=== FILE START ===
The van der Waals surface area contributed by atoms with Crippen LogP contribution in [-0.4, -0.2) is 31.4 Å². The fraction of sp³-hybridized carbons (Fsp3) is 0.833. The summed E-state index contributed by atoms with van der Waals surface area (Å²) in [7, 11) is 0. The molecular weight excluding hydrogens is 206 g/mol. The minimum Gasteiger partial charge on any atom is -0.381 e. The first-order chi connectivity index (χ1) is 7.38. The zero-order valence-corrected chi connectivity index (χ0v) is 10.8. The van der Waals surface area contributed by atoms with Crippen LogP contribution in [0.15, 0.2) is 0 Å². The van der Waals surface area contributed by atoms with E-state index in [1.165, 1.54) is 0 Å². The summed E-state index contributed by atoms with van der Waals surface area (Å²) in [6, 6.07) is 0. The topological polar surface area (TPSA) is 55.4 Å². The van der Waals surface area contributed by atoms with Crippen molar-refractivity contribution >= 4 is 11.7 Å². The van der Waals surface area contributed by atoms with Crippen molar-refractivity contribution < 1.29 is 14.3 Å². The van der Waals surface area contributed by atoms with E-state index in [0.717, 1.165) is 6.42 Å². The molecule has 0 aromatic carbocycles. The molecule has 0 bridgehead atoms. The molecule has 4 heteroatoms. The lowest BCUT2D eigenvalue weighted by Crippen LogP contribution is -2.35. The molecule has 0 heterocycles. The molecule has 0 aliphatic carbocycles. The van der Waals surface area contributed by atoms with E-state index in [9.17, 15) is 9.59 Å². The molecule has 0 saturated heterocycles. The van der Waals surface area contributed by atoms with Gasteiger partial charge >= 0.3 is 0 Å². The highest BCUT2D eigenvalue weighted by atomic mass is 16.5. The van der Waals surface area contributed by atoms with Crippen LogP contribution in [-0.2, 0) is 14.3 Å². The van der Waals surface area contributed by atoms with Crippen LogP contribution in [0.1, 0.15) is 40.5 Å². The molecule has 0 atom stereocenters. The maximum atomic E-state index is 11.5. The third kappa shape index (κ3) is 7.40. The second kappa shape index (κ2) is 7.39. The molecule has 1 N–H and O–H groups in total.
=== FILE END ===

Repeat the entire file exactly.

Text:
The van der Waals surface area contributed by atoms with Crippen LogP contribution in [-0.4, -0.2) is 31.4 Å². The fraction of sp³-hybridized carbons (Fsp3) is 0.833. The summed E-state index contributed by atoms with van der Waals surface area (Å²) in [7, 11) is 0. The molecular weight excluding hydrogens is 206 g/mol. The minimum Gasteiger partial charge on any atom is -0.381 e. The first-order chi connectivity index (χ1) is 7.38. The zero-order valence-corrected chi connectivity index (χ0v) is 10.8. The van der Waals surface area contributed by atoms with Crippen LogP contribution in [0.15, 0.2) is 0 Å². The van der Waals surface area contributed by atoms with E-state index in [1.165, 1.54) is 0 Å². The summed E-state index contributed by atoms with van der Waals surface area (Å²) in [6, 6.07) is 0. The topological polar surface area (TPSA) is 55.4 Å². The van der Waals surface area contributed by atoms with Crippen molar-refractivity contribution >= 4 is 11.7 Å². The van der Waals surface area contributed by atoms with Crippen molar-refractivity contribution < 1.29 is 14.3 Å². The van der Waals surface area contributed by atoms with E-state index in [0.717, 1.165) is 6.42 Å². The molecule has 0 aromatic carbocycles. The molecule has 0 bridgehead atoms. The molecule has 4 heteroatoms. The lowest BCUT2D eigenvalue weighted by Crippen LogP contribution is -2.35. The molecule has 0 heterocycles. The molecule has 0 aliphatic carbocycles. The van der Waals surface area contributed by atoms with E-state index in [9.17, 15) is 9.59 Å². The molecule has 0 saturated heterocycles. The van der Waals surface area contributed by atoms with Gasteiger partial charge >= 0.3 is 0 Å². The highest BCUT2D eigenvalue weighted by atomic mass is 16.5. The van der Waals surface area contributed by atoms with Crippen LogP contribution in [-0.2, 0) is 14.3 Å². The van der Waals surface area contributed by atoms with Crippen LogP contribution in [0.1, 0.15) is 40.5 Å². The molecule has 0 atom stereocenters. The maximum atomic E-state index is 11.5. The third kappa shape index (κ3) is 7.40. The second kappa shape index (κ2) is 7.39. The molecule has 1 N–H and O–H groups in total.